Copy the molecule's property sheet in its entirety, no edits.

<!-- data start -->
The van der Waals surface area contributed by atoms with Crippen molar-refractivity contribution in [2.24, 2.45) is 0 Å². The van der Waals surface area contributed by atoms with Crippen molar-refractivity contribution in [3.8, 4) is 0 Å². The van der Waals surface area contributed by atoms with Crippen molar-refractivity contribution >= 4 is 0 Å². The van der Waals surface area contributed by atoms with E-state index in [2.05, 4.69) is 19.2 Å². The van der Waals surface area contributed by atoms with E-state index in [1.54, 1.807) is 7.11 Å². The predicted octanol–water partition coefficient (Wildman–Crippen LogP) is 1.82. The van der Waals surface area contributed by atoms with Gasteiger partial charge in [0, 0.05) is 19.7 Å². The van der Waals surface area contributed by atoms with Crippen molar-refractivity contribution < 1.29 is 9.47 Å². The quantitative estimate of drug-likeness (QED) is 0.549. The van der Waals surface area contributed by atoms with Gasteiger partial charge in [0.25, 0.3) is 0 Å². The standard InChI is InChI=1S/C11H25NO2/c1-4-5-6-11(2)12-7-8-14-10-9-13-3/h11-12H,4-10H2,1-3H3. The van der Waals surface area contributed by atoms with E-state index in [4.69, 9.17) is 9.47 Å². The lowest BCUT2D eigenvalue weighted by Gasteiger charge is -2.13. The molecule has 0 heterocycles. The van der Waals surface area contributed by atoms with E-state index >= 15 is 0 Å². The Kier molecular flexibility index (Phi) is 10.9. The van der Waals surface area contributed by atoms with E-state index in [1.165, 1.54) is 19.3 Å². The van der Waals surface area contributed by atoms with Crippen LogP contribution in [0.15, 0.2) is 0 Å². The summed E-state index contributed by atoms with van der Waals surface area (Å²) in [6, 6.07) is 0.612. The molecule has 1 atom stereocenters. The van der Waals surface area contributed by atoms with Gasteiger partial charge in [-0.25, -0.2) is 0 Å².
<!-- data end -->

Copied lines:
The van der Waals surface area contributed by atoms with Crippen molar-refractivity contribution in [2.24, 2.45) is 0 Å². The van der Waals surface area contributed by atoms with Crippen molar-refractivity contribution in [3.8, 4) is 0 Å². The van der Waals surface area contributed by atoms with Crippen molar-refractivity contribution >= 4 is 0 Å². The van der Waals surface area contributed by atoms with E-state index in [2.05, 4.69) is 19.2 Å². The van der Waals surface area contributed by atoms with E-state index in [1.54, 1.807) is 7.11 Å². The predicted octanol–water partition coefficient (Wildman–Crippen LogP) is 1.82. The van der Waals surface area contributed by atoms with Gasteiger partial charge in [0, 0.05) is 19.7 Å². The van der Waals surface area contributed by atoms with Crippen molar-refractivity contribution < 1.29 is 9.47 Å². The quantitative estimate of drug-likeness (QED) is 0.549. The van der Waals surface area contributed by atoms with Gasteiger partial charge in [0.25, 0.3) is 0 Å². The standard InChI is InChI=1S/C11H25NO2/c1-4-5-6-11(2)12-7-8-14-10-9-13-3/h11-12H,4-10H2,1-3H3. The van der Waals surface area contributed by atoms with E-state index in [4.69, 9.17) is 9.47 Å². The lowest BCUT2D eigenvalue weighted by Gasteiger charge is -2.13. The molecule has 0 heterocycles. The van der Waals surface area contributed by atoms with E-state index >= 15 is 0 Å². The Kier molecular flexibility index (Phi) is 10.9. The van der Waals surface area contributed by atoms with E-state index in [1.165, 1.54) is 19.3 Å². The van der Waals surface area contributed by atoms with Crippen LogP contribution in [0.15, 0.2) is 0 Å². The summed E-state index contributed by atoms with van der Waals surface area (Å²) in [6, 6.07) is 0.612. The molecule has 1 atom stereocenters. The van der Waals surface area contributed by atoms with Gasteiger partial charge in [-0.25, -0.2) is 0 Å².